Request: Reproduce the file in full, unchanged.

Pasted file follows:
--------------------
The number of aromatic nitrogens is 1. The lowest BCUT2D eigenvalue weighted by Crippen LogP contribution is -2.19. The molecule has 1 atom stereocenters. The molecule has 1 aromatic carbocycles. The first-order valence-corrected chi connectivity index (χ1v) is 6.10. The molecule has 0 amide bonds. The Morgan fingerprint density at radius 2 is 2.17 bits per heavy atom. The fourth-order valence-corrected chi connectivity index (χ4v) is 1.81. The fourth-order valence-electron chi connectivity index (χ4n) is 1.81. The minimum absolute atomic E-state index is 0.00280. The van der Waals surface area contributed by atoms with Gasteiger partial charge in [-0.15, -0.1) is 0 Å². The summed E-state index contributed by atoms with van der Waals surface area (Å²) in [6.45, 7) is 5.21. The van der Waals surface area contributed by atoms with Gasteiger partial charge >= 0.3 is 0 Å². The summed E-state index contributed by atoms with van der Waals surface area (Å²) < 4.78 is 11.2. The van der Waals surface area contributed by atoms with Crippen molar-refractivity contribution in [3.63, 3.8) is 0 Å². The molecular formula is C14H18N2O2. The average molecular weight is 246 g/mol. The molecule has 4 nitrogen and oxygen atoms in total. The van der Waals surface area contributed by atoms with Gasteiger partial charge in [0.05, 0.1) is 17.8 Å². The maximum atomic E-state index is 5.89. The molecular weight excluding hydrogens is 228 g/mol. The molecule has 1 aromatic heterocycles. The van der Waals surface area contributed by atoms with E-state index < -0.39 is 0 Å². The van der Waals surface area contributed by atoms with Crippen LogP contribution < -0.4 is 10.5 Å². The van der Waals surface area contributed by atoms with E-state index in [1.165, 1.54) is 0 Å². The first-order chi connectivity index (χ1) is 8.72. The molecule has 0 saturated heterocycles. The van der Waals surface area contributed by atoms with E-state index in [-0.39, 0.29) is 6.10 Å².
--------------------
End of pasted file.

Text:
The number of aromatic nitrogens is 1. The lowest BCUT2D eigenvalue weighted by Crippen LogP contribution is -2.19. The molecule has 1 atom stereocenters. The molecule has 1 aromatic carbocycles. The first-order valence-corrected chi connectivity index (χ1v) is 6.10. The molecule has 0 amide bonds. The Morgan fingerprint density at radius 2 is 2.17 bits per heavy atom. The fourth-order valence-corrected chi connectivity index (χ4v) is 1.81. The fourth-order valence-electron chi connectivity index (χ4n) is 1.81. The minimum absolute atomic E-state index is 0.00280. The van der Waals surface area contributed by atoms with Gasteiger partial charge in [-0.15, -0.1) is 0 Å². The summed E-state index contributed by atoms with van der Waals surface area (Å²) in [6.45, 7) is 5.21. The van der Waals surface area contributed by atoms with Gasteiger partial charge >= 0.3 is 0 Å². The summed E-state index contributed by atoms with van der Waals surface area (Å²) < 4.78 is 11.2. The van der Waals surface area contributed by atoms with Crippen molar-refractivity contribution in [3.63, 3.8) is 0 Å². The molecular formula is C14H18N2O2. The average molecular weight is 246 g/mol. The molecule has 4 nitrogen and oxygen atoms in total. The van der Waals surface area contributed by atoms with Gasteiger partial charge in [0.05, 0.1) is 17.8 Å². The maximum atomic E-state index is 5.89. The molecular weight excluding hydrogens is 228 g/mol. The molecule has 1 aromatic heterocycles. The van der Waals surface area contributed by atoms with E-state index < -0.39 is 0 Å². The van der Waals surface area contributed by atoms with Crippen LogP contribution < -0.4 is 10.5 Å². The van der Waals surface area contributed by atoms with E-state index in [1.165, 1.54) is 0 Å². The first-order chi connectivity index (χ1) is 8.72. The molecule has 0 saturated heterocycles. The van der Waals surface area contributed by atoms with E-state index in [-0.39, 0.29) is 6.10 Å².